GPR132-deficient mice exhibit a similar incidence and onset of experimental autoimmune encephalomyelitis (EAE), and disease severity is only moderately reduced in knockout mice. Comparable numbers of T cells were generated in secondary lymphoid organs and spinal cords of knockout and WT mouse models of EAE
Species:  Mouse
Tissue:  T cells
Technique:  Gene knockouts
References:  16
Knockdown of GPR132 results in decreased migration to apoptotic culture supernatant and LysoPC
Species:  Human
Tissue:  THP-1 cells
Technique:  RNA interference (RNAi)
References:  20
GPR132 knockout ameliorates aortic atherosclerosis in low-density lipoprotein receptor knockout mice. Reduction in aortic lesion coverage, macrophage accumulation and T-cell recruitment
Species:  Mouse
Tissue:  Aorta
Technique:  Gene knockouts
References:  18
Increased cytokine secretion. Intracellular calcium mobilization and secretion of cytokines IL-6, IL-8, and GM-CSF are enhanced by receptor overexpression
Species:  Human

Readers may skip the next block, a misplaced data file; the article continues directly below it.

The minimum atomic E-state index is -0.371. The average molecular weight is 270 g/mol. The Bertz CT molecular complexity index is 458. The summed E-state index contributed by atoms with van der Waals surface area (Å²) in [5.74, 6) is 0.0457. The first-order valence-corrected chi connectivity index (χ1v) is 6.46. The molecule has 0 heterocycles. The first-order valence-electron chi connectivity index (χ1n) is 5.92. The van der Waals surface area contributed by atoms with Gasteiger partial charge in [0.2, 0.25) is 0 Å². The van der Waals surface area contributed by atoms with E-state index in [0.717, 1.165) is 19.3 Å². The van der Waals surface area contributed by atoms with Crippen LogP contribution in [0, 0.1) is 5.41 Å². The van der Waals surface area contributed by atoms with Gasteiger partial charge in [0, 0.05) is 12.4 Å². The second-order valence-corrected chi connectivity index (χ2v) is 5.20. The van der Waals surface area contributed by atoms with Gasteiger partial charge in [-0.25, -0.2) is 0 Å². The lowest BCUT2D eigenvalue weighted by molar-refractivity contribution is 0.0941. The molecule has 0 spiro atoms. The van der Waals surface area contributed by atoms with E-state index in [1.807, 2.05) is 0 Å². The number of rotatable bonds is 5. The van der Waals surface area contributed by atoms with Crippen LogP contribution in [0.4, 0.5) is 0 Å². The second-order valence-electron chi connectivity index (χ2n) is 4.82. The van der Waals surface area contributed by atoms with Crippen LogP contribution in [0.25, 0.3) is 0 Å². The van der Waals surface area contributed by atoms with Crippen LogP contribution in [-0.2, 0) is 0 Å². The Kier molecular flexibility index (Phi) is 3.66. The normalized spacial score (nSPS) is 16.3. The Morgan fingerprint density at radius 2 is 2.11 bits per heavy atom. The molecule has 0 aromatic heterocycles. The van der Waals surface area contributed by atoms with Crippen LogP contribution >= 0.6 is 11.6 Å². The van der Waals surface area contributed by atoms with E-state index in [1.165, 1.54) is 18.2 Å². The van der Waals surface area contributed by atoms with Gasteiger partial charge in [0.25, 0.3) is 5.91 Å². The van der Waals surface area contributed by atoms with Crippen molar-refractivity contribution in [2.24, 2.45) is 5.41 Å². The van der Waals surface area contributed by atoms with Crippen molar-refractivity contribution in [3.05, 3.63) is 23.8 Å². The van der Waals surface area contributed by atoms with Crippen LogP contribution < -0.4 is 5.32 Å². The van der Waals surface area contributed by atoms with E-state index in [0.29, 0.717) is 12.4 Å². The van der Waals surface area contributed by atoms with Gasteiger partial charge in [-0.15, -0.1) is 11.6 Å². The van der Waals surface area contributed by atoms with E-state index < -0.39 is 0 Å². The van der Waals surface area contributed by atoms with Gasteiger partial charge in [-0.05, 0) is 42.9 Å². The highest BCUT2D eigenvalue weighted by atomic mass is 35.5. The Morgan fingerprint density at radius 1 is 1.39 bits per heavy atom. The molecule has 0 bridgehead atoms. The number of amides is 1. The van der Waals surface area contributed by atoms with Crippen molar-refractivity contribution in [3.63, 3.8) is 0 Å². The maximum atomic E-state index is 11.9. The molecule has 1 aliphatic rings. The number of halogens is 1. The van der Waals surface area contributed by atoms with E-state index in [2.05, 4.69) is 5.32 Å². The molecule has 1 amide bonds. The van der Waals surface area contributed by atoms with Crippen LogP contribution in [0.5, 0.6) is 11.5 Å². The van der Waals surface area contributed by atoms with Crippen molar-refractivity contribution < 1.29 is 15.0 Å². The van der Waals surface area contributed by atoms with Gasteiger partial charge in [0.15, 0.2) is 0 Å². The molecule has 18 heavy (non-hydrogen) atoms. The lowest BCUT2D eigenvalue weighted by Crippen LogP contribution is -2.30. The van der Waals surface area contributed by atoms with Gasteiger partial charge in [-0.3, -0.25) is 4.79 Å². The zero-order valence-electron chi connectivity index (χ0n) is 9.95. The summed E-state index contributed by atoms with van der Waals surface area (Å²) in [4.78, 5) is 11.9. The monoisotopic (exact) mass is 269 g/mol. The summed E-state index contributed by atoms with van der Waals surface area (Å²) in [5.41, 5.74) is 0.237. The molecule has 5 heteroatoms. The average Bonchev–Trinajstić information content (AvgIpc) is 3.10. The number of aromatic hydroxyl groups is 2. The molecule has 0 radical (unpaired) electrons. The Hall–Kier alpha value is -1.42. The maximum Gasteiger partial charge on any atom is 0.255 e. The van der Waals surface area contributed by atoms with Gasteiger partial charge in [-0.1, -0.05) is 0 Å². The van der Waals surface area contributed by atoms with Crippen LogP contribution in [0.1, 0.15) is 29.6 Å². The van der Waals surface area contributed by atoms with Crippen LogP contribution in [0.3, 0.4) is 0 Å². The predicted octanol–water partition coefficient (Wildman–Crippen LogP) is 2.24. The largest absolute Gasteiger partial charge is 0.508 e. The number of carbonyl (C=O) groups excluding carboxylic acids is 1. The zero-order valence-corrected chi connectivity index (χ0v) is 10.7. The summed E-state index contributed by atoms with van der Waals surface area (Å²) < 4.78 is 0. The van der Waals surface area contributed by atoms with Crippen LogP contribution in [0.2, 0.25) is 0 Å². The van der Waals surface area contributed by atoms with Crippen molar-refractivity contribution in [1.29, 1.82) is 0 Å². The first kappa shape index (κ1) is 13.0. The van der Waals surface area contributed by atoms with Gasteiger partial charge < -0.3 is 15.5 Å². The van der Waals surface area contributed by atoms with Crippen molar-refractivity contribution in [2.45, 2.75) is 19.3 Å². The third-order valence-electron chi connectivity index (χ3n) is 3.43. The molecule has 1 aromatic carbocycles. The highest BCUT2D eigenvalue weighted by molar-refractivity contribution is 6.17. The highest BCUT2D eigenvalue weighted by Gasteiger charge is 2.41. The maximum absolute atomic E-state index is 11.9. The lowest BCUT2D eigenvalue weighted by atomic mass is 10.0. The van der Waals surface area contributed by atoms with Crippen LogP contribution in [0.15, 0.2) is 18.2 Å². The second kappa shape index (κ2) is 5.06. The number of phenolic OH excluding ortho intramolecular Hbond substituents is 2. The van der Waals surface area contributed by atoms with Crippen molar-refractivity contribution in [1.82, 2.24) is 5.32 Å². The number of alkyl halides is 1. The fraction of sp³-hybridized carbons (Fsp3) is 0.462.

Tissue:  Keratinocytes
Technique:  Gene over expression
References:  6
Expanded population of leukemic cells. Shorter latency of BCR-ABL dependent chronic myeloid leukemia in receptor deficient mice
Species:  Mouse
Tissue:  Bone marrow leukocytes
Technique:  Targeting in embryonic stem cells
References:  10
Mildly cholestatic phenotype with altered hepatobiliary homeostasis and gall stone formation. Chow fed receptor knockout mice had reduced biliary phosphatidylcholine content, reduced hepatic gene expression of ATP-binding cassette B4, and increased expression of liver X receptor (LXR). Receptor knockout mice on a lithogenic diet had rapid gallstone formation, increased cholesterol saturation index, increased farnesoid X receptor expression, increased LXR expression, and a 90% reduction in cholesterol 7alpha-hydroxylase expression
Species:  Mouse
Tissue:  Liver
Technique:  Gene knockouts
References:  7